The lighthouse at Happisburgh in Norfolk is a red and white striped tower which stands 26 metres above the coastline.  It was opened in 1790, and today is operated by volunteers. It is oldest working light on the Norfolk Coast and the only independently operated lighthouse in the UK. It is open to the public for tours on bank holidays and weekends in the summer and visitors can climb the 112 steps to the lantern.

Flamborough Head Lighthouse in Yorkshire is a white tower of 26.5 metres, and was opened in 1806.  It is now automated, but it provides some wonderful photo ops.

Also at Flamborough is the chalk tower opened in 1674, making it the oldest extant lighthouse in England.  It was this tower that John Paul Jones would have seen in his 1779 battle with HMS SERAPIS.

Lights also mark the entrance to safe havens, such as the one at the harbour entrance at Arrecife, Lanzorate.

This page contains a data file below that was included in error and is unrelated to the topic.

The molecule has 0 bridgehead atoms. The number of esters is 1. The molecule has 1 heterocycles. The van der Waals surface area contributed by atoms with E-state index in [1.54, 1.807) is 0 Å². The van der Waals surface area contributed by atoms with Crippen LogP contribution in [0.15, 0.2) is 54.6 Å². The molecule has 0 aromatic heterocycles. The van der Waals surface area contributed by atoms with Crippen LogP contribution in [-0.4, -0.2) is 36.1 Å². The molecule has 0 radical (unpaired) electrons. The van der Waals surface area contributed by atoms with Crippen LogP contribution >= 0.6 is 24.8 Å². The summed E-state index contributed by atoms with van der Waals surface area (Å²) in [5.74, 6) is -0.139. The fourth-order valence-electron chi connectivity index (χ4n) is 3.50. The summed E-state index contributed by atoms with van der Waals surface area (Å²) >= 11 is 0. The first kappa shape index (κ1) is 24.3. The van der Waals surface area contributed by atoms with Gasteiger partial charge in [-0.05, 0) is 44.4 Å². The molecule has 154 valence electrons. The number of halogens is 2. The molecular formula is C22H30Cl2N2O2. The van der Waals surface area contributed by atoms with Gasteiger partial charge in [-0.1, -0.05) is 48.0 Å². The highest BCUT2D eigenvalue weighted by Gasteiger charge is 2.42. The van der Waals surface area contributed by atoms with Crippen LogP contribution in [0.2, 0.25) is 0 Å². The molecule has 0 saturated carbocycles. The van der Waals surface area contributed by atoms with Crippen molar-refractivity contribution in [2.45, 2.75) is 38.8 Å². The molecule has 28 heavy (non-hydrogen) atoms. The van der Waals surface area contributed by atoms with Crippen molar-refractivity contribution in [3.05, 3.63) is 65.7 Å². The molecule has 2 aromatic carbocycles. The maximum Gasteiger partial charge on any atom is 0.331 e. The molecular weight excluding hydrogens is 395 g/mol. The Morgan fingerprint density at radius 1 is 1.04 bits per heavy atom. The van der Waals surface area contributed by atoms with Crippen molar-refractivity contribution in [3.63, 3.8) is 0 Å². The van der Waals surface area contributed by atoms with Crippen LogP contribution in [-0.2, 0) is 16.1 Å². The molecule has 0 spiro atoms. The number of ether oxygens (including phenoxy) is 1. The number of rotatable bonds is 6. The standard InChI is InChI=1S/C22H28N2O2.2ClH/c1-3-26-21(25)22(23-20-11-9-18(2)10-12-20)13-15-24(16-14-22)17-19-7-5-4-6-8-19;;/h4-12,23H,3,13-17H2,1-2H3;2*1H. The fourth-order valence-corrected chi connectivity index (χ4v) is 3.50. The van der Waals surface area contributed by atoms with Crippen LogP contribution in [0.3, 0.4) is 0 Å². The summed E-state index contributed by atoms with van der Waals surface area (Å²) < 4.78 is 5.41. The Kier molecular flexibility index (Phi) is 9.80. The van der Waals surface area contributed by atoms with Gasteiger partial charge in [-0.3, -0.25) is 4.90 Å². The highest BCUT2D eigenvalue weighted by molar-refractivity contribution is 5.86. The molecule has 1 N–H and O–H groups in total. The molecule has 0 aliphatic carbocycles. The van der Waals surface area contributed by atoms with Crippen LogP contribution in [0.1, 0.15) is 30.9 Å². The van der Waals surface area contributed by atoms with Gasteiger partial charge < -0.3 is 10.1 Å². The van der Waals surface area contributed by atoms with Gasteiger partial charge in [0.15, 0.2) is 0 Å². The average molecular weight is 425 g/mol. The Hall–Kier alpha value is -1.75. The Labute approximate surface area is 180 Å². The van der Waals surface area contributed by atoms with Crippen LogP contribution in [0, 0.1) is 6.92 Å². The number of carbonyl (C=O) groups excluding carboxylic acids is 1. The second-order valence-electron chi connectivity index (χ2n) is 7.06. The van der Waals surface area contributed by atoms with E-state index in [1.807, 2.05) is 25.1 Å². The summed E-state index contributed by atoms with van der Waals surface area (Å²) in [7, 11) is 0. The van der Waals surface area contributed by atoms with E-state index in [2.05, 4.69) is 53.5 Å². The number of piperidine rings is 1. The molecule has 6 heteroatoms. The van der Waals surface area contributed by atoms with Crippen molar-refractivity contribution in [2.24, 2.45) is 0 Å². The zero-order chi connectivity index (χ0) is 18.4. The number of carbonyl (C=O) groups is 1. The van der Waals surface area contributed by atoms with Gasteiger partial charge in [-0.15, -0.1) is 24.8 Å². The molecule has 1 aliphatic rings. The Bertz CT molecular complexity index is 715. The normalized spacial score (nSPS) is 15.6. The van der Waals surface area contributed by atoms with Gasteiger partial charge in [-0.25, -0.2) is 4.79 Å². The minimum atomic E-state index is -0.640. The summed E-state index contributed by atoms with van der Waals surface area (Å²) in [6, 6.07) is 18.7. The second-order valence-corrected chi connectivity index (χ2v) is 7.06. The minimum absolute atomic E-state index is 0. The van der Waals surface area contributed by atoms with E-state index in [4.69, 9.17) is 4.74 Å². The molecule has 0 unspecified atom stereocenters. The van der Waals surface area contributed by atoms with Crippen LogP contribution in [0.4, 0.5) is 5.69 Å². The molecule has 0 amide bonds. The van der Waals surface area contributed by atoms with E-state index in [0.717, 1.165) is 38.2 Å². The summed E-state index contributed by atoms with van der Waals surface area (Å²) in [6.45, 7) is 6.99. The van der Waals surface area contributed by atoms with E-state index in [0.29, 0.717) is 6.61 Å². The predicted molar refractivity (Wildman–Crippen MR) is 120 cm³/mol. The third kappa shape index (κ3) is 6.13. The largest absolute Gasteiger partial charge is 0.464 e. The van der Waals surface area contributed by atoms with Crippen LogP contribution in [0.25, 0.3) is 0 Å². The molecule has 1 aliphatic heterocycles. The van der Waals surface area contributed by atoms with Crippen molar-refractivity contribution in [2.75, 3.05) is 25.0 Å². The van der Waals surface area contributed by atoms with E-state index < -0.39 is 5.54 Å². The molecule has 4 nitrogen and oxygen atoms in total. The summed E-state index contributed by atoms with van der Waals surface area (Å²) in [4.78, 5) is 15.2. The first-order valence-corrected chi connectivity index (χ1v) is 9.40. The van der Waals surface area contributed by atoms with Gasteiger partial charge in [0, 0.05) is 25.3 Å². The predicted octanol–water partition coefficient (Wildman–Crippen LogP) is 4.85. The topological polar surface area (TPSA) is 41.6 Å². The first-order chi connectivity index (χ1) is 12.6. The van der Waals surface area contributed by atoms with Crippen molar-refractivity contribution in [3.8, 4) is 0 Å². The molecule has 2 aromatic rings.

Gibraltar Lighthouse

Europa Lighthouse, Gibraltar

The Europa Point Lighthouse, or Victoria Tower, in the British Territory of Gibraltar marks the entrance to the Mediterranean.  It opened in 1841 and is run by the British lighthouse authority, Trinity House. It is 20 metres tall and is white with a single central red band.

Another red and white beacon is the Beachy Head Lighthouse in East Sussex.  It is 43 metres tall and is positioned at the base of the cliffs not at their summit.


Beachy Head Lighthouse

These beautiful (and important) historical buildings make for great pictures, and enhance the experience of visits to the seaside.